We obtained PACS (100 and 160 $\mu $m) and SPIRE (250, 350 and 500 $\mu $m) fluxes using apertures roughly the size of the source full-width at half-maximum and sky apertures avoiding regions of high background (Table 1). We also performed aperture photometry on the Multiband Imaging Photometer for Spitzer (MIPS; Rieke et al. 2004) images from the Surveying The Agents of Galaxy Evolution Spitzer Legacy program (SAGE; Meixner et al. 2006).

In Sect. 3 we examine the optical to far-IR spectral energy distributions (SEDs). Optical UBVI and near-IR JHK photometry are from the Magellanic Clouds Photometric Survey (Zaritsky et al. 1997) and the Two Micron All-Sky Survey (Skrutskie et al. 2006), via the SAGE catalog. J, K, and L' photometry of IRAS05280-6910 are from van Loon et al. (2005). I-band photometry for HD 36402 is from the Deep Near-Infrared Southern Sky Survey (Epchtein et al. 1997). InfraRed Array Camera (IRAC; Fazio et al. 2004) 3.6-8.0 $\mu $m photometry is from the SAGE catalog. Spectra from the InfraRed Spectrograph (IRS; 5.2-38 $\mu $m; Houck et al. 2004) and MIPS spectra (MIPS-SED; 52-97 $\mu $m) are also included (e.g., SAGE-Spec; van Loon et al. 2010; Kemper et al. 2010). We correct for extinction using the extinction map from Schlegel et al. (1998), assuming the stars lie midway the LMC contribution: $A_{\rm V} \approx 1$ mag for HD 36402 and IRS05280-6910 and $A_{\rm V} \approx 0.4$ mag for R71.

3 The IR nature of detected sources

The vast majority of point-sources detected in the LMC SDP data appear to be young stellar objects (YSOs) or background galaxies (Sewio et al. 2010); AGB stars were not detected. Here, we describe the Herschel observations of three very dusty massive stars (Fig. 1).

3.1 R71

R71 (Fig. 1) is an LBV with $M_{\rm birth} \approx
40~M_\odot$ (Lennon et al. 1993), and is currently experiencing an unprecedented eruption that began in 2005. One month prior to the SDP observations (Oct. 2009), it showed a $\sim$2 mag increase in visual brightness and the V-band light curve was just beginning to plateau (Szczygiel et al. 2010). Van Loon et al. (2010) find a lack of cold dust in R71, as indicated by Spitzer data ( $T_{\rm d} \lesssim
100~{\rm K}$). The Spitzer data were acquired just prior to the current outburst, and the Herschel data presented here were obtained at near-maximum. However, the PACS and MIPS points appear consistent with each other, such that a model fit to the optical to MIPS data also agrees with the PACS points. This indicates that the increased emission from the photosphere has not yet significantly affected the 100-160 $\mu $m flux. Note that the MIPS 160 $\mu $m point is an upper limit.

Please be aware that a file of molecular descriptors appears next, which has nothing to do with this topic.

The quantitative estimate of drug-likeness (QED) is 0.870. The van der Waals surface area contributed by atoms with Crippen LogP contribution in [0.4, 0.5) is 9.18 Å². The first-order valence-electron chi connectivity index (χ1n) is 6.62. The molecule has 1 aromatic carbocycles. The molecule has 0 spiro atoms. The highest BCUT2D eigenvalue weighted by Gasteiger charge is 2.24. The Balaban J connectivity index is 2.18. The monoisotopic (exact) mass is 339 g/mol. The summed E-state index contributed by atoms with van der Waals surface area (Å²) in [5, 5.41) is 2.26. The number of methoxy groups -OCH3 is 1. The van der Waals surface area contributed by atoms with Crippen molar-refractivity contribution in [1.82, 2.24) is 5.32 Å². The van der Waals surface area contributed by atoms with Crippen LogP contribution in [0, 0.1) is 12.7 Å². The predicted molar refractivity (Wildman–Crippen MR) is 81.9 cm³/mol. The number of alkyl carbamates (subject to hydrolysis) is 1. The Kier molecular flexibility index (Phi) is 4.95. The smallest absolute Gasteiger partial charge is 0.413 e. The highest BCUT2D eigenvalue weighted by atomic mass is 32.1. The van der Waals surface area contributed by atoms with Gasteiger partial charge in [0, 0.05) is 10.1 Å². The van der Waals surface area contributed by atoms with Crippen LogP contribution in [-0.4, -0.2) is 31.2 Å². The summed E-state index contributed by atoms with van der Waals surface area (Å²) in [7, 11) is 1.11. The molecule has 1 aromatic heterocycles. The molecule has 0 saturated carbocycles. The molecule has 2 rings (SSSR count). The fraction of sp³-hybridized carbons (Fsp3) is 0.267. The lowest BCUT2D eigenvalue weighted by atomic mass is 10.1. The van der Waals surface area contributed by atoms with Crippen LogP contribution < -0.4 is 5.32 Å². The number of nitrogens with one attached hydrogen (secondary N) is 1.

IRS and ISO spectra of R71 show strong PAH, crystalline forsterite and enstatite features (Morris et al. 2008; Buchanan et al. 2009; Voors et al. 1999; Waters 2010). A 10.5 $\mu $m amorphous silicate feature indicates dominantly oxygen-rich (O-rich) chemistry. Morris et al. (2008) and Voors et al. (1999) speculate that the dust was formed during a prior RSG phase.

Figure 2 shows R71's SED. Ultraviolet spectra (Blair et al. 2009) are consistent with the stellar component included in our model. We fit the SED with a 2-D UST model (online Table 2; Ueta & Meixner 2003), adopting spherical symmetry and grain properties of the dominant species: amorphous silicate. Three dust components are visible, including a previously unknown excess visible in the SPIRE data at 250, 350 and 500 $\mu $m (8, 3.8, and 3$\sigma$ detections, respectively). The two warmer components are modeled by the 2-D UST code using two concentric dust shells. We assume the gas-to-dust ratio for the LMC is $\psi=300$(cf. Meixner et al. 2010), yielding $\dot{M} \sim
10^{-6}~M_\odot~{\rm yr}^{-1}$ for the inner dust shell and $\dot{M}
\sim 10^{-3}~M_\odot~{\rm yr}^{-1}$ for the outer shell, assuming $\upsilon_{\rm wind} =$ 10 km s-1, consistent with the wind speed of a shell ejected during an RSG phase. Stahl et al. (1986) find $\upsilon \approx$160 km s-1 from the H$\alpha $ line profile, indicating the MLR for the inner shell could be an order of magnitude higher. A DUSTY model (Nenkova et al. 1999) fits the SED equally well and estimates a MLR that is the 2-D UST outer shell value.

We fit the far-IR excess with a modified blackbody: $F_\lambda~\propto~B_\lambda\left(T_{\rm d}\right) \left(1 -
{\rm e}^{-\tau_\lambda}\right)$, where $B_\lambda(T_{\rm d})$ is the Planck function at temperature $T_{\rm d}$, $\tau_\lambda$ is the optical depth, and $\tau_\lambda \propto \lambda^{-\beta}$. Here, we use $\beta=1.5$. The resulting dust temperature is $9 \pm 1$ K, which is extremely low compared to the expected temperature of outer shells in evolved stars ($\sim$30 K; Speck et al. 2000), and is instead consistent with temperatures of dense ISM dust clouds (see Sect. 4).

\begin{figure}
\par\includegraphics[width=8.8cm]{14513fg2.ps}
\end{figure} Figure 2:

SEDs of R71 ( top), IRAS05280-6910 ( middle) and HD 36402 ( bottom), fit to 2-D UST models (orange lines). Far-IR excesses are fit to modified blackbodies (green lines). The IRS and MIPS-SED spectra are shown in black and the stellar components are the dotted lines. In the upper two panels, the 24 $\mu $m points are saturated (lower limits). In the bottom panel, the bright far-IR emission originates from IR1/YSO2; the WR system is detected in PACS, but unresolved from IR1. See text.

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3.2 IRAS05280-6910

IRAS05280-6910 is an RSG OH/IR star. It is detected in all Spitzer and Herschel bands up to 350 $\mu $m (>3.5$\sigma$; Figs. 1 and 2). The star is heavily extinguished in the optical and near-IR, and the 10 and 18 $\mu $m silicate features are seen in absorption in the IRS spectrum (Kemper et al. 2010). Van Loon et al. (2010) find no indication of dust colder than $\sim$100 K in the MIPS data.